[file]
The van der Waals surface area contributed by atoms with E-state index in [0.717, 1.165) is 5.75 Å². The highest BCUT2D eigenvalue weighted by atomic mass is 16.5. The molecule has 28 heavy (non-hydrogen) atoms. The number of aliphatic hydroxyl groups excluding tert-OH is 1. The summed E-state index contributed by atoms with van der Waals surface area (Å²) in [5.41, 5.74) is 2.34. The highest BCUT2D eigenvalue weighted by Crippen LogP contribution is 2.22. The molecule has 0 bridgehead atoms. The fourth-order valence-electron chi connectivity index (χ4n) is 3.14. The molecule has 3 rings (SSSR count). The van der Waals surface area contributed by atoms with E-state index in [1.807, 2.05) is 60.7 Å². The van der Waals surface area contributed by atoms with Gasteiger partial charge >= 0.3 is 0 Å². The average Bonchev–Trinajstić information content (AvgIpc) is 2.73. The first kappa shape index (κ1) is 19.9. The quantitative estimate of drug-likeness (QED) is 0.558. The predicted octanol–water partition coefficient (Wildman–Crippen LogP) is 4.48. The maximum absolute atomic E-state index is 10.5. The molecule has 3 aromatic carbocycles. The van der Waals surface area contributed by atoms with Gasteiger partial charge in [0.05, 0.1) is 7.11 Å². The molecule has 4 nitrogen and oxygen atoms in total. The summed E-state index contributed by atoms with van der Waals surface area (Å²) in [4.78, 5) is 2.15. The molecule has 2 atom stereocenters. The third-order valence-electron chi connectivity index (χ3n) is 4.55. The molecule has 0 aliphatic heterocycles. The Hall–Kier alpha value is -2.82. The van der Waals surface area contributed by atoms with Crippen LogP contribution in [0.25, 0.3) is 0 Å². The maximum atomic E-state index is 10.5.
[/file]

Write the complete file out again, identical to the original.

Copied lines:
The van der Waals surface area contributed by atoms with E-state index in [0.717, 1.165) is 5.75 Å². The highest BCUT2D eigenvalue weighted by atomic mass is 16.5. The molecule has 28 heavy (non-hydrogen) atoms. The number of aliphatic hydroxyl groups excluding tert-OH is 1. The summed E-state index contributed by atoms with van der Waals surface area (Å²) in [5.41, 5.74) is 2.34. The highest BCUT2D eigenvalue weighted by Crippen LogP contribution is 2.22. The molecule has 0 bridgehead atoms. The fourth-order valence-electron chi connectivity index (χ4n) is 3.14. The molecule has 3 rings (SSSR count). The van der Waals surface area contributed by atoms with E-state index in [1.807, 2.05) is 60.7 Å². The van der Waals surface area contributed by atoms with Gasteiger partial charge >= 0.3 is 0 Å². The average Bonchev–Trinajstić information content (AvgIpc) is 2.73. The first kappa shape index (κ1) is 19.9. The quantitative estimate of drug-likeness (QED) is 0.558. The predicted octanol–water partition coefficient (Wildman–Crippen LogP) is 4.48. The maximum absolute atomic E-state index is 10.5. The molecule has 3 aromatic carbocycles. The van der Waals surface area contributed by atoms with Gasteiger partial charge in [0.05, 0.1) is 7.11 Å². The molecule has 4 nitrogen and oxygen atoms in total. The summed E-state index contributed by atoms with van der Waals surface area (Å²) in [4.78, 5) is 2.15. The molecule has 2 atom stereocenters. The third-order valence-electron chi connectivity index (χ3n) is 4.55. The molecule has 0 aliphatic heterocycles. The Hall–Kier alpha value is -2.82. The van der Waals surface area contributed by atoms with Crippen LogP contribution in [0.25, 0.3) is 0 Å². The maximum atomic E-state index is 10.5.